Basic education

Basic education

 

Basic education

© UNICEF Sudan

Sudan has recorded steady progress in education, from an increase in primary school attendance to gender parity in primary classrooms. However, Sudan’s simmering wars, a lack of awareness about the importance of education and chronic under-development all contribute to the poor schooling of boys and girls in Sudan. In addition, cultural pressures and the traditional views of the role of women mean fewer girls attend and remain in school. The inability to pay fees—even though school is free according to government policy—also prevents some poor families from sending children to school. Even if all the barriers to education are somehow hurdled, once in the classroom the quality of learning is below the required standards. Teachers are often untrained, under supervised and unequally distributed between rural and urban areas, instruction is rote learning, the school environment is unfriendly with inadequate separate sanitation facilities for boys, girls and teachers and materials tend to be inappropriate or non-existent.

A recent report reflects these conditions, concluding that Sudan has one of the largest number of out-of-school children in the Middle East and North Africa region. It’s estimated that three million children here, aged 5-13 years, are not in the classroom. Seventy-six percent of primary age children attend school; in secondary that figure dips to 28 percent. At 43 percent, Blue Nile is the worst performing state for children out of primary school. At the other end, only six percent of children in Northern State are out of primary school. On teaching, for example, according to the Ministry of Education, the total number of unqualified teachers in South and East Darfur is 3,692—this out of a total number of 7,315 employed teachers. In other words, half of the teachers in those two states are not ready for the classroom.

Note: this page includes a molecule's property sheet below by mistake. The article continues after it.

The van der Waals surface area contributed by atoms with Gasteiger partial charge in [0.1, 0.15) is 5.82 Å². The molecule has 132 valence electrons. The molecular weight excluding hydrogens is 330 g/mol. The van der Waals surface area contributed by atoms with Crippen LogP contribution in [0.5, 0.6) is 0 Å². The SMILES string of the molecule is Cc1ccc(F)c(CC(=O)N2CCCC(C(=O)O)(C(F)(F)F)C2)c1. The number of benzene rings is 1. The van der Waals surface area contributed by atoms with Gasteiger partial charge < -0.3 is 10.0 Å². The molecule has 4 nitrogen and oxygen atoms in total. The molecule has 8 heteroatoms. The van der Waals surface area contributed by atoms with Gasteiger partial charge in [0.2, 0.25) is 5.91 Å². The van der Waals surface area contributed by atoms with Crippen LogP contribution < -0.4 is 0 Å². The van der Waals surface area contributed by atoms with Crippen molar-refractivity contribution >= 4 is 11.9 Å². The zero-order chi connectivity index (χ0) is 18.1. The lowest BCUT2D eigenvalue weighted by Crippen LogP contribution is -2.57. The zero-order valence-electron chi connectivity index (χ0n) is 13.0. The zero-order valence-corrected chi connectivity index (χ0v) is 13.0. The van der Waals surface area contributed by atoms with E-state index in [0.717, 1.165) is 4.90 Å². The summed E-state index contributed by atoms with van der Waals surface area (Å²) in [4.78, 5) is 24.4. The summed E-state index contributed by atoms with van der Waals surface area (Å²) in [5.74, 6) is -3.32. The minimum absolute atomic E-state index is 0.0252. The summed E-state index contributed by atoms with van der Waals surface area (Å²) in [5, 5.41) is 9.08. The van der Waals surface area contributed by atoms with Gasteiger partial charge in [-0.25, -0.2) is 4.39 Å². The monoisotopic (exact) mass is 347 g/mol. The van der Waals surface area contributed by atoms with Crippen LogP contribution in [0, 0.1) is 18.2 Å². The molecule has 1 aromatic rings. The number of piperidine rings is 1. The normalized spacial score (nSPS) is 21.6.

UNICEF Sudan Education programme

 

 

 

 

Facts and figures on education in Sudan

Download the UNICEF fact sheet on education in Sudan (PDF)


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